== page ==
Once a complaint is admitted, the competent court must notify the defendant, who must answer the complaint within five working days of notification. Once the complaint is answered, a date for the hearing will be fixed in which the parties must adduce and/or present the evidence and counter-evidence that they consider convenient, as well as their final allegations. Once the hearing has concluded, the judge must issue the sentence in first instance.

MORAN IP

Prime 507

Office 7.5

Panama City

Panama

Tel +507 308 0330

Web http://www.moranip.com

Hugo Moran R

Founding partner

[email protected]

Hugo Moran R is partner at MORAN IP. With more than 20 years’ experience, he specialises in brand protection and anti-counterfeiting in Panama and Latin America.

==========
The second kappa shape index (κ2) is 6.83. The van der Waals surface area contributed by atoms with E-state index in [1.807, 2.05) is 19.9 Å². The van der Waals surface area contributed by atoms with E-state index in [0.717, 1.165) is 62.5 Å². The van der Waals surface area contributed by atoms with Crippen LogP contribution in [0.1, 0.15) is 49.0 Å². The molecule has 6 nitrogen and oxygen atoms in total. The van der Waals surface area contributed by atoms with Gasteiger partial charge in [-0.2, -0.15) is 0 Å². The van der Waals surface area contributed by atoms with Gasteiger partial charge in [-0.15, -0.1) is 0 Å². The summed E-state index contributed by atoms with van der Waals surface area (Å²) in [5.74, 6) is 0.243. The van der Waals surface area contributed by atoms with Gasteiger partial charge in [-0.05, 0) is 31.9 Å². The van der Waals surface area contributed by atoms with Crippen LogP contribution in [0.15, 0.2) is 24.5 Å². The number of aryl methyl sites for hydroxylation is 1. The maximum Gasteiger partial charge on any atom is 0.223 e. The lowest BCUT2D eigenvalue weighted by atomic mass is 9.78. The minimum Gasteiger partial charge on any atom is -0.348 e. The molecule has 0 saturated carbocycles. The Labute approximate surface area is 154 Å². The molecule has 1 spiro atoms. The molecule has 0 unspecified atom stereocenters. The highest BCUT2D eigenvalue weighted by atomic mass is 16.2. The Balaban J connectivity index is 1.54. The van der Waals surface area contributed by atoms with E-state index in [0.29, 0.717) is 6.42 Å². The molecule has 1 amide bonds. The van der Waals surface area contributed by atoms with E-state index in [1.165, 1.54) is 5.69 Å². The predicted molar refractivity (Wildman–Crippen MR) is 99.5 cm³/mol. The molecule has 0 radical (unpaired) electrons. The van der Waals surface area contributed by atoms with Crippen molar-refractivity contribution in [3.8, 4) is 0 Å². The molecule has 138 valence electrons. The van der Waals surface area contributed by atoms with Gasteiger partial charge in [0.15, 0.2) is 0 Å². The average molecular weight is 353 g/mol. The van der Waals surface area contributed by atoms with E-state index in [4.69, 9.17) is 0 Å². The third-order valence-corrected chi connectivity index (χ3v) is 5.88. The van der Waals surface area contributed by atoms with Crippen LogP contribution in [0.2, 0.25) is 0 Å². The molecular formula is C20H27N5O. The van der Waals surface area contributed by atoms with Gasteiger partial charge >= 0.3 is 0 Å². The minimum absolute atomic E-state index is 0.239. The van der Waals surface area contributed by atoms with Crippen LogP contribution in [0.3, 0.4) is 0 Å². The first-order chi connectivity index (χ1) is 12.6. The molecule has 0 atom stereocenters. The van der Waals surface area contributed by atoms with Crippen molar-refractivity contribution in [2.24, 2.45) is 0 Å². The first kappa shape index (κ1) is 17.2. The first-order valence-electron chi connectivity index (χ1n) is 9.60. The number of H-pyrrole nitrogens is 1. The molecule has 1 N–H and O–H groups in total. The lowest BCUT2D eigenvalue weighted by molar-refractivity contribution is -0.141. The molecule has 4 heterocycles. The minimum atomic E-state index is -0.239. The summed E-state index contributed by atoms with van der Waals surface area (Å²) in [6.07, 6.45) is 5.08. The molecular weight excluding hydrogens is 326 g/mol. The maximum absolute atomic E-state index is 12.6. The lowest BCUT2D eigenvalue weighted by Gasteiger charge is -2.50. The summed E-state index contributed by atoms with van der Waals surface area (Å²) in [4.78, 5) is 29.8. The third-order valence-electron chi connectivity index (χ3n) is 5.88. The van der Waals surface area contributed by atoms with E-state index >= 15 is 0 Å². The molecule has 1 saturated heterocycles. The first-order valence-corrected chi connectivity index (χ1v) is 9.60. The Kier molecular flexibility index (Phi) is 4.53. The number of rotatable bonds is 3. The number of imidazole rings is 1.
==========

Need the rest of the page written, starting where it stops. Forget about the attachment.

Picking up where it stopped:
He is a member of the Panama Bar Association, INTA and the International Anti-counterfeiting Coalition. He was recently appointed secretary of Crime Stoppers Panama and is the publisher of The Panama Anti-counterfeiting Report.

Mr Moran has been involved in numerous initiatives regarding anti-counterfeiting and intellectual property. In 2018 he supported the negotiations of the IP chapter of the Commercial Treaty with China and in 2019 he contributed to the new regulation in free trade zones to combat illicit trade. He was recently invited by the Panama Customs to discuss modifications to customs measures.